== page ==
And while 2017 was a banner year for awful crap overall (beating out 2016 for that honor, a trend that doesn’t look likely to end just yet), it was, as anyone in the games industry will tell you, one of the most remarkable years for gaming, ever. From historic franchises stepping up with major releases to out-of-nowhere games put out by tiny independent developers, the quality out there was crazy high—which made this list exceptionally difficult to narrow it down to.

Even still, like with my other lists this year (fiction and nonfiction books yesterday, and poetry tomorrow), I’m cheating a bit and choosing my top 15 instead of the traditional ten. Unlike the other lists, though, I’m ranking them in order of my favorites. It feels much more natural to do that with games than with books; I wonder if that’s because such a list or ranking would feel so much more like a personal statement about the creator, whereas since games need multiple, sometimes dozens or even hundreds, of people to create, it feels a little more impersonal? Who knows.

As always, this list may not be definitive—I don’t play games for a living, I have to sneak them into my spare time!—but these are the games that really knocked my socks off this year.


15. Tacoma (Fullbright, Xbox One/PC)

tacomaThankfully, Fullbright didn’t just try to do “Gone Home in Space” with this one; if GH was an investigation of interior spaces, Tacoma widens the scope without losing its sharp eye. Commentary on everything from technology to climate change to socioeconomics and consumerism was a surprise for a game that is, on its surface, about exploring the lives and relationships of the six people stationed on a (now abandoned) space station—even more surprising is that it works.

The game has something to say without beating you  over the head with it. And while some awkward pacing/mechanical issues make learning the ins and outs of the game a little less intuitive than it could have been, those complaints are very minor. Tacoma is a tacoma2.jpgwell-written, engaging story, it’s well voice-acted, and has layers upon layers for players who want to take the time to poke around the station and its ghostly inhabitants. You get what you put into Tacoma; you can do the bare minimum, see the immediate situation of these crewmembers, and then be done with your character’s mission—or you can spend the time to dig in and piece together more. This is a game that rewards curiosity and careful attention.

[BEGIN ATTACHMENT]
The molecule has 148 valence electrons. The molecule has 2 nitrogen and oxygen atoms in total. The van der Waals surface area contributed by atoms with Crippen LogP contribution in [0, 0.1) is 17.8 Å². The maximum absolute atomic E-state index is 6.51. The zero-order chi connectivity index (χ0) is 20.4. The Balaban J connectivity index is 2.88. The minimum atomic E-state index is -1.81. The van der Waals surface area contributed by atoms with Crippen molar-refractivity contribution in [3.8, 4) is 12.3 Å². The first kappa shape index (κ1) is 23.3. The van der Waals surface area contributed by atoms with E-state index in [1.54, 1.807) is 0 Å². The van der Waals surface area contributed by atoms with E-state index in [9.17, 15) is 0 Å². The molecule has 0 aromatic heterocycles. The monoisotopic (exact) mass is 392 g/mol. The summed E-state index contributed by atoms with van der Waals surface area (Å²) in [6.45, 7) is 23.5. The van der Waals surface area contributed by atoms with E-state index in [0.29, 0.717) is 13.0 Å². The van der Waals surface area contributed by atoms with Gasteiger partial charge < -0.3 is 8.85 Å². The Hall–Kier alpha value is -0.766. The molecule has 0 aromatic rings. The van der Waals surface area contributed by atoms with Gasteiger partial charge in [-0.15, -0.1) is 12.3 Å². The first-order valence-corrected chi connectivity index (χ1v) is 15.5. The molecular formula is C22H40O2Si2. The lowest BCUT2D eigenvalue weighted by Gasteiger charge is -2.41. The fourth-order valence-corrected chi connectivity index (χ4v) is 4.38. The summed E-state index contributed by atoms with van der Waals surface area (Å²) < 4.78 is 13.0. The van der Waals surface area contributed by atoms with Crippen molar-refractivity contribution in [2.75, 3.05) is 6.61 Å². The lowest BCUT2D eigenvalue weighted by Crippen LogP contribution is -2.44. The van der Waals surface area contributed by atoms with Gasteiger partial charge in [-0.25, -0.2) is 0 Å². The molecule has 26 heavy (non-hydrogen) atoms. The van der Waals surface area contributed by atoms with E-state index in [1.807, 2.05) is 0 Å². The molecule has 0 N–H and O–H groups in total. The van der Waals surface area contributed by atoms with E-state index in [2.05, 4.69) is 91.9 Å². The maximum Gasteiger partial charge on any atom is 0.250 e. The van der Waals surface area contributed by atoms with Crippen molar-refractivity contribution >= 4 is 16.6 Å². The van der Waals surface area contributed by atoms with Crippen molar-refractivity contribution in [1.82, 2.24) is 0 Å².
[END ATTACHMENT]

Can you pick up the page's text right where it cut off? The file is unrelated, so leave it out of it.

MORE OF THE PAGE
14. Life is Strange: Before the Storm (Deck Nine, PS4/Xbox One/PC)

lis1A prequel to Life is Strange (which ranked very high on my list last year), Before the Storm earns its existence in a sea of often superfluous prequels and sequels by focusing on building out the characters and relationships that come to bear on the original, while still doing a great job to stand on its own.

Chloe was always more interesting than the more neutral, blank-slate Max of the original LiS. Getting the chance to walk in her shoes is instantly more interesting than being the likable if bland Max, and lets you explore being an angsty, lost teen in a way that feels genuine. Good for both new visitors to Arcadia Bay as well as newbies to the series, BtS takes the established formula, gives it a remix, a coat of polish, and undoes some of the more annoying quirks of the original (some being the operative word here; there are still a handful of glitches and unintended quirks to be found, and some of the animations can be cringeworthy, though overall steps are in the right direction here).

lis3There are standout scenes—an in-game Dungeons and Dragons session in Episode 1 and a version of Shakespeare’s The Tempest in the second, but the core of the story is the development of the relationship between Chloe and Rachel. The latter being almost a mythic, off-screen presence in the original series, Deck Nine had their work cut out for them making her a fully fleshed-out person, and they hit the nail on the head doing so while justifying the way she was portrayed originally.